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Masterpiece Cakeshop v. Colorado Civil Rights Commission

Yesterday, December 5th, oral arguments were made before the Supreme Court of the United States (SCOTUS) regarding the case Masterpiece Cakeshop v. Colorado Civil Rights Commission. (SCOTUSblog) Although I'm interested in this case (and similar cases), I haven't posted much about it. Tonight, I want to organize my thoughts without trying to guess what the outcome will be.


A cake is just a cake; it's not a "message" until you write something on it

Or put images or symbols on it; otherwise, it's just food. At least in the eyes of the law. (I'm using "write" as shorthand for explicit messaging.) The pragmatic "purposes" of a wedding cake are: To have a pleasing appearance, to be large enough that everyone can have a slice, and to taste good. That's it. Yes, the "end users", the couple and their guests, may assign some emotional significance to it but I think that's a result of the context and the moment. I've attended plenty of weddings, and most of them had cakes, but I don't remember one of them. It's dessert.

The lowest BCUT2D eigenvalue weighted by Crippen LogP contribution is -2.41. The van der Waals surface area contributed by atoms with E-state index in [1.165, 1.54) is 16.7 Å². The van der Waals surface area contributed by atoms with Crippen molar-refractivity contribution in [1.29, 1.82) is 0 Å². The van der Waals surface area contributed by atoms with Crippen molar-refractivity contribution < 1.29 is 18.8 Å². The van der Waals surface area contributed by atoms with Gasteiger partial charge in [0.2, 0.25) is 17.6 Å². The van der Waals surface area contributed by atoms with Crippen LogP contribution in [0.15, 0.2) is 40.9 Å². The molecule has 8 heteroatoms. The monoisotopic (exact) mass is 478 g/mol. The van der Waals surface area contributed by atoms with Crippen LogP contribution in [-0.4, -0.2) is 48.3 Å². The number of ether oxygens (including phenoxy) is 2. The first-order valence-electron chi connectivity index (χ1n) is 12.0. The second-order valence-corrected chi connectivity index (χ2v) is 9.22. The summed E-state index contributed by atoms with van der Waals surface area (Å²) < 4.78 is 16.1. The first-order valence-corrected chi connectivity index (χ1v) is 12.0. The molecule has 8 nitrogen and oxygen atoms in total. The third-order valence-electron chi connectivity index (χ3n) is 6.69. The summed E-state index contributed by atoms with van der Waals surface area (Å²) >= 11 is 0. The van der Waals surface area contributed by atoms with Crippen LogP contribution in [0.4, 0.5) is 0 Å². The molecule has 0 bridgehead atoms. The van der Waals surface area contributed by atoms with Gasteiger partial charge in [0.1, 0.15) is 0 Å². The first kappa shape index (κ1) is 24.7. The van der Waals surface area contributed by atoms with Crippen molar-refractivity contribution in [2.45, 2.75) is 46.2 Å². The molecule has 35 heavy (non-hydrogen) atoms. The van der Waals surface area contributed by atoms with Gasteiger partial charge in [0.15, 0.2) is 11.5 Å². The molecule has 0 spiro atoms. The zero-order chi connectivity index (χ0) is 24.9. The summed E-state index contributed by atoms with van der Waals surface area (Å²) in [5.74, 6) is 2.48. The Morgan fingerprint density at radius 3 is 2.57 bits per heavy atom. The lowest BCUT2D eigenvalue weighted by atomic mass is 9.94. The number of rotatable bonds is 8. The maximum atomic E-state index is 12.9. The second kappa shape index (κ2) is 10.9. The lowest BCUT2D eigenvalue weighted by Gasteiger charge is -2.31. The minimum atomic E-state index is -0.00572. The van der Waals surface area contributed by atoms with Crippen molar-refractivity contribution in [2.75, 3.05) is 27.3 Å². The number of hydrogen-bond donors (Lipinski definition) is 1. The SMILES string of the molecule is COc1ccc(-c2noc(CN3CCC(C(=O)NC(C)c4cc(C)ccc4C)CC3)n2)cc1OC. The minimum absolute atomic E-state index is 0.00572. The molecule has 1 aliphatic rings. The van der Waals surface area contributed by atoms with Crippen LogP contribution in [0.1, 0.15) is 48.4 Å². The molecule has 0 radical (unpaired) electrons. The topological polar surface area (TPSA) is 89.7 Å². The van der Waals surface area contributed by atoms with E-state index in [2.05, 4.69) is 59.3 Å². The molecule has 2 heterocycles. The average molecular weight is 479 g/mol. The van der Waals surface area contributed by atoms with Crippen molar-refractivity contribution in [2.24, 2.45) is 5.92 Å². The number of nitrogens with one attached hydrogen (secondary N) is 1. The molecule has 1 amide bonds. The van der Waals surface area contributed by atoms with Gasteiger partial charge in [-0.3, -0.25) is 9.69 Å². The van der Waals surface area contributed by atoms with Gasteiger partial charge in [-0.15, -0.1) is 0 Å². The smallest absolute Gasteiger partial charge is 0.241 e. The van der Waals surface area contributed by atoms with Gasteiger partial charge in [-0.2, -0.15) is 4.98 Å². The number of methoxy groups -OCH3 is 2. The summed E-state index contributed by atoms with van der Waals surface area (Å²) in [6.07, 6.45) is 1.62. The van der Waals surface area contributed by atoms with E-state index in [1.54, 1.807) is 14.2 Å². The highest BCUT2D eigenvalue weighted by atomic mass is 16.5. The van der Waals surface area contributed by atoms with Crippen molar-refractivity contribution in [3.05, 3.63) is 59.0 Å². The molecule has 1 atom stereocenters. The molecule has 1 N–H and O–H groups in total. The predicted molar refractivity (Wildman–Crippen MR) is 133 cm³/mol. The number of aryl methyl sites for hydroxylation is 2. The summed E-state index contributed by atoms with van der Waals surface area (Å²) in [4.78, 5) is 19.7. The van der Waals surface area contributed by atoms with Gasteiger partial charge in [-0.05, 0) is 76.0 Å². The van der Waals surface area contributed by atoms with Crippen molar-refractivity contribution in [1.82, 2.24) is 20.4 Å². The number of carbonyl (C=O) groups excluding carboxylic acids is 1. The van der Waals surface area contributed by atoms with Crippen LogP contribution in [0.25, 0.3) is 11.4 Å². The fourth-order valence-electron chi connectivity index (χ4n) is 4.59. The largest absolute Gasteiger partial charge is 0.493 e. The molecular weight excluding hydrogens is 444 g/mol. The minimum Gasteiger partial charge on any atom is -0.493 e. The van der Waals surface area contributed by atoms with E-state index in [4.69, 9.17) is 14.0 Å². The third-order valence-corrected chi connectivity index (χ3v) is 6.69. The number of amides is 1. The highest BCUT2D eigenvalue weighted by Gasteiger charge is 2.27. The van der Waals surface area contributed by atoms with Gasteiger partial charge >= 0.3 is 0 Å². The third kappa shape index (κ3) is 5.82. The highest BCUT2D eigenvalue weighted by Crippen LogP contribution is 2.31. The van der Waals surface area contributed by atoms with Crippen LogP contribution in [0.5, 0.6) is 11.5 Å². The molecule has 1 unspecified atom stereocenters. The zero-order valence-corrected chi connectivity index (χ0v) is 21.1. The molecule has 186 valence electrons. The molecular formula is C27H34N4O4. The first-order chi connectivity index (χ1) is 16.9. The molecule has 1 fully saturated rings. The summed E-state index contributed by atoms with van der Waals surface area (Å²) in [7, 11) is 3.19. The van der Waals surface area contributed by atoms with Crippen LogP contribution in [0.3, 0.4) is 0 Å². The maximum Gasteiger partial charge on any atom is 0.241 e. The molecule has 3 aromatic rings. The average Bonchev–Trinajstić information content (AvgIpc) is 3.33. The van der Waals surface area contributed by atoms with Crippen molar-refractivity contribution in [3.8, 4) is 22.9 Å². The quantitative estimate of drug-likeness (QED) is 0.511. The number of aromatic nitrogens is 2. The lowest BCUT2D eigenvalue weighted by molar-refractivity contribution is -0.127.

From a business perspective, it's a product; and the manufacturing of that product is a service. No matter how pretty, fancy, or "custom" it may be (or how expensive), if you're a professional cake-maker then it's business. If you're in the business of making and selling cakes to the public, then you have to play by the same rules as everyone else.

Now, if potential clients want you to write something on a cake, and you disagree with that message, then you shouldn't be forced to write it. However, that doesn't mean you should refuse to make the cake. See the distinction I'm making here? If Phillips had said: "I'll make a wedding cake for you but I won't write the names of two men on it; you can do that yourself", then I don't think he'd be in the situation he's in now. And there's precedent for that: